One of rugby league’s brightest success stories in recent times has been the Champion Schools competition – the largest knockout rugby league tournament in the world no less.
Having first kicked off in 1981, since a modernising re-launch in 2002 it has cast league’s net far and wide, being open to every secondary school in England, Wales and Scotland. In which time the number of students taking to field – boys and girls – has climbed to not far short of 30,000.
From Year 7 to Year 11, it pitches like against like in its initial stages at least, is an excuse for regional and national festivals, and culminates in a big day out in London with the Year 7 final a curtain-raiser for the Challenge Cup final at Wembley and a parade around the stadium perimeter for finalists in other years.
That Year 7 game, of course, is played in memory of Steven Mullaney, the U11s player who, after catching the eye of TV audiences with a thrilling try for Wakefield Schools against St Helens in 1986, tragically lost his life in a traffic accident outside his school the following year.
Nowadays, we’d be unlikely to see anything like the 20,000 crowd that St Patrick’s of Wigan and St Bede’s of Widnes attracted to Central Park in 1926.
But nevertheless, the Champion Schools in all its forms has been a useful and enjoyable stamping ground for rising stars like Phil Clarke, Kevin Sinfield and Sam Tomkins in our more traditional areas, while clubs in further flung regions have also had the chance to impress, as High Wycombe’s Royal Grammar School did when they beat Castleford High, 44-4, in 2013.
Why only this morning, a press release dropped into my inbox from the Welsh Rugby League, informing us that Cardiff-based Welsh speaking school Ysgol Gyfun Gymraeg Glantaf are now just one game away from Wembley thanks to their dramatic 12-10 away win at Malet Lambert in Hull. They are off to Chorley next, and a neutral ground semi-final against St Bernard’s from Cumbria. And if they get there, they’ll be the second Welsh side to reach the Year 7 final in a decade, Brynteg of Bridgend having also done so – and won – in 2005, when Rhys and Ben Evans got themselves on the scoresheet.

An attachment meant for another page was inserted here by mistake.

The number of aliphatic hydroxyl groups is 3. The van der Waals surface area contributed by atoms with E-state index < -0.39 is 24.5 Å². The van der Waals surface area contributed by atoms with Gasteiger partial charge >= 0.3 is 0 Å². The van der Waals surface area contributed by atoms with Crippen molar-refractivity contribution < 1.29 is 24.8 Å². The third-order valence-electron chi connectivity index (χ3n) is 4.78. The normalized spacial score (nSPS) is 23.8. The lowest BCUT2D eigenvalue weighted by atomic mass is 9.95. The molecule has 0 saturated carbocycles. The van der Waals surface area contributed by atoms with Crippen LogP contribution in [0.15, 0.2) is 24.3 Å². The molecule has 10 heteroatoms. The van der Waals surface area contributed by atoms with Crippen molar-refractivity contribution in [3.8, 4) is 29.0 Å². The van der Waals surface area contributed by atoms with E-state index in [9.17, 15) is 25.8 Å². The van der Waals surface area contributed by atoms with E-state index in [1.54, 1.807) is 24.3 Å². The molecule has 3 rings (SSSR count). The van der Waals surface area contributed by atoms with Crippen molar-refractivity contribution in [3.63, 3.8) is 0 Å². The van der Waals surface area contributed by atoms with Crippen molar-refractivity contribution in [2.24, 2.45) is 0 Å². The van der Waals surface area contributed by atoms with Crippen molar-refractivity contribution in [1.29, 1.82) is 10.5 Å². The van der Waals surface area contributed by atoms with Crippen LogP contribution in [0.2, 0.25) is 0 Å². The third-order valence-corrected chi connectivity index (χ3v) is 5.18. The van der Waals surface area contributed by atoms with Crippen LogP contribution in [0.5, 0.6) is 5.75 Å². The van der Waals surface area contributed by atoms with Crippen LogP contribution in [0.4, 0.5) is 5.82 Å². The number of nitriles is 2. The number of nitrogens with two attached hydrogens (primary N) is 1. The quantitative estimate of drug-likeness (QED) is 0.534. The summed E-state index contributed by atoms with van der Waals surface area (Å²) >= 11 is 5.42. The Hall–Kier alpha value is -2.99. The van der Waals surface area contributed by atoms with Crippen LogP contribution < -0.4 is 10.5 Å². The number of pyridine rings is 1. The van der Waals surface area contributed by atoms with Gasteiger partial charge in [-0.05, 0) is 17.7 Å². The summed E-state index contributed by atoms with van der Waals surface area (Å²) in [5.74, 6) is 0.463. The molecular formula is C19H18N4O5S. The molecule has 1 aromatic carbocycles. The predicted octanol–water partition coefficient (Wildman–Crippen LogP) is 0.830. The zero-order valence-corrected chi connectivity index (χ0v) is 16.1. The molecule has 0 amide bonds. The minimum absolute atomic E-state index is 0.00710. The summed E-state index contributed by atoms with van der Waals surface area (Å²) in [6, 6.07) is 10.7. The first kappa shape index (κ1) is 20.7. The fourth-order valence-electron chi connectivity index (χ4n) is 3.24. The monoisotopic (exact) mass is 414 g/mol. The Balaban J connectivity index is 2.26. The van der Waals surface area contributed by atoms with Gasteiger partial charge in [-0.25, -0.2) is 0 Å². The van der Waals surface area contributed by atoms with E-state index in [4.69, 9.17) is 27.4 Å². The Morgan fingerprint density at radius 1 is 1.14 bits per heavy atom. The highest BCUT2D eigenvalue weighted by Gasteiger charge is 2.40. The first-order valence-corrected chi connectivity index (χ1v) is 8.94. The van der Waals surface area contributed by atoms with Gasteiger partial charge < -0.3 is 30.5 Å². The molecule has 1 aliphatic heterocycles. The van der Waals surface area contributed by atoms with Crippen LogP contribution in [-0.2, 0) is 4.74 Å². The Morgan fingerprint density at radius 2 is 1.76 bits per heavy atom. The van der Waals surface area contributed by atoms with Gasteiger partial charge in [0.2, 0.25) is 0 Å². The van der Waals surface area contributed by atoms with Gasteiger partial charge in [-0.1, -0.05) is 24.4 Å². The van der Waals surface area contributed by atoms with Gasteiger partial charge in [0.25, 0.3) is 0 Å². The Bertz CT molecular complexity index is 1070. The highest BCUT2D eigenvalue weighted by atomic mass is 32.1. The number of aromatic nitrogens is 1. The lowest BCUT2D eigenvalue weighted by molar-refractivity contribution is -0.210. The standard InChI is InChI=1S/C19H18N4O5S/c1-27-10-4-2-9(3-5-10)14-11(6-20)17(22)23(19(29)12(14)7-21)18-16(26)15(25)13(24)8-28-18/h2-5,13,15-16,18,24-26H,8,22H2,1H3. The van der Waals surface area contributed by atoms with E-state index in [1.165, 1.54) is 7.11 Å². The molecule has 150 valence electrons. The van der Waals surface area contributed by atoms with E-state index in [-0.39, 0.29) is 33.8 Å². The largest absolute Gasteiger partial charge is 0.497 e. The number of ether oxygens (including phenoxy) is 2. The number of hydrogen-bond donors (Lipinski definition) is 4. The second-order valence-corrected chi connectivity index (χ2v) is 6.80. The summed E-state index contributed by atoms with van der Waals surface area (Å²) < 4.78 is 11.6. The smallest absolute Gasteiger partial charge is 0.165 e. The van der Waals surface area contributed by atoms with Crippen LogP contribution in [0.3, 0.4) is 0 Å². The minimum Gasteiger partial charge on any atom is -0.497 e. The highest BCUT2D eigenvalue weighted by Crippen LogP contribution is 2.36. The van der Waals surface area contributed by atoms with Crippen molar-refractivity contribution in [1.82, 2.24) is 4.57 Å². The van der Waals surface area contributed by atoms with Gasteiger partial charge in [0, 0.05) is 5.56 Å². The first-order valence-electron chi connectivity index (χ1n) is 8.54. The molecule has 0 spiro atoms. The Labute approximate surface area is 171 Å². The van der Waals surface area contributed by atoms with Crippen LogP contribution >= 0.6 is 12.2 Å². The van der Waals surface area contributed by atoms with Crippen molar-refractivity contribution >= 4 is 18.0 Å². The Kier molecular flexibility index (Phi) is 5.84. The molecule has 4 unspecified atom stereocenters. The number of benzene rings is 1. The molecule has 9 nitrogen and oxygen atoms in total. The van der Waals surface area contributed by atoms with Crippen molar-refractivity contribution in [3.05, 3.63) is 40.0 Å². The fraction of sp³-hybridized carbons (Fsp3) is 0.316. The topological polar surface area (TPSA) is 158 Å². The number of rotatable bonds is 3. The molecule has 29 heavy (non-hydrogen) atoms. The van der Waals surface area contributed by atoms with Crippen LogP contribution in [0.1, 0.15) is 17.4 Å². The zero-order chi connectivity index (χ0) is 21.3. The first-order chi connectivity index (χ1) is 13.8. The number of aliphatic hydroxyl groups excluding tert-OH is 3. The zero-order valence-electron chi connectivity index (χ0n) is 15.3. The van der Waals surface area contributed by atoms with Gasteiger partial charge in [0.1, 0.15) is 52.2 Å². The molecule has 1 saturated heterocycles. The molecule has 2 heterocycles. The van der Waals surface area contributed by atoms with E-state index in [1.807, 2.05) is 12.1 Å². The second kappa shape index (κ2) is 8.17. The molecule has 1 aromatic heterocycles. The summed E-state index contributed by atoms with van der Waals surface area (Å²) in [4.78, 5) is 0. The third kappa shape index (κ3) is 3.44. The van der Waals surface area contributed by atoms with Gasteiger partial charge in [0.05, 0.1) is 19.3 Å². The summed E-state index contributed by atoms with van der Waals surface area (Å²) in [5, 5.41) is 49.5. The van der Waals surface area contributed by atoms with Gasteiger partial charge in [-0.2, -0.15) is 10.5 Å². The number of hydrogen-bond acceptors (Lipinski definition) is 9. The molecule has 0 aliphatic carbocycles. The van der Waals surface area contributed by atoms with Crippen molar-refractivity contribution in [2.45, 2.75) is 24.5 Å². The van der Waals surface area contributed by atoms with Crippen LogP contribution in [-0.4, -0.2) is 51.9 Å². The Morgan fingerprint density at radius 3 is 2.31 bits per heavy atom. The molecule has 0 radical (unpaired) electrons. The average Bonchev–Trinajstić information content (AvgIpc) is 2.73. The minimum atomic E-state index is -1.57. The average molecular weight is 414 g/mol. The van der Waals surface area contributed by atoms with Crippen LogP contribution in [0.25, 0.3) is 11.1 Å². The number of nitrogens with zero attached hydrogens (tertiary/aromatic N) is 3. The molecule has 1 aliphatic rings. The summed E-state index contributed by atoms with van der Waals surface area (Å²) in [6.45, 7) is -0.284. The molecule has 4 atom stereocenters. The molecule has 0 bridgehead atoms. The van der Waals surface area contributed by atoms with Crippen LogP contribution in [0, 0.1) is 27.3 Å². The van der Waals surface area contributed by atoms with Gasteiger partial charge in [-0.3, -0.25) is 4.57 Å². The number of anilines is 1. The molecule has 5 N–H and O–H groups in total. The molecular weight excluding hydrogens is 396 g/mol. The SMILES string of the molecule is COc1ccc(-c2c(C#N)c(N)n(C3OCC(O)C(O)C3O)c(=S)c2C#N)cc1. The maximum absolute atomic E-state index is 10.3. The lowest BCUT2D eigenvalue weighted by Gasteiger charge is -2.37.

Schools rugby league is undoubtedly a good thing then. So why am I bringing all of this up now?
This week in the British Medical Journal there was a story headlined ‘Concerns over UK government plan to increase participation in school rugby.’
In it, Professor Allyson Pollock and other health experts at Queen Mary University of London called on said leaders to “…ensure the safety and effectiveness of [school] sports,” claiming that the plans to grow both rugby league and rugby union in this way had not been informed by injury data.
“The high rates of injury in rugby union and rugby league for professional and amateur players, including children, are well established and a cause for medical concern,” the report began. “For example, around twelve per cent of child and adolescent rugby players sustain an injury severe enough to require at least seven days’ absence from playing in a season.
“Studies have found that most rugby injuries occur during the tackle but that scrums are the most dangerous phase of play. Recent rule changes, such as the introduction of non-contested scrums, may have reduced the number of permanently disabling spinal injuries, but their effectiveness has yet to be properly evaluated.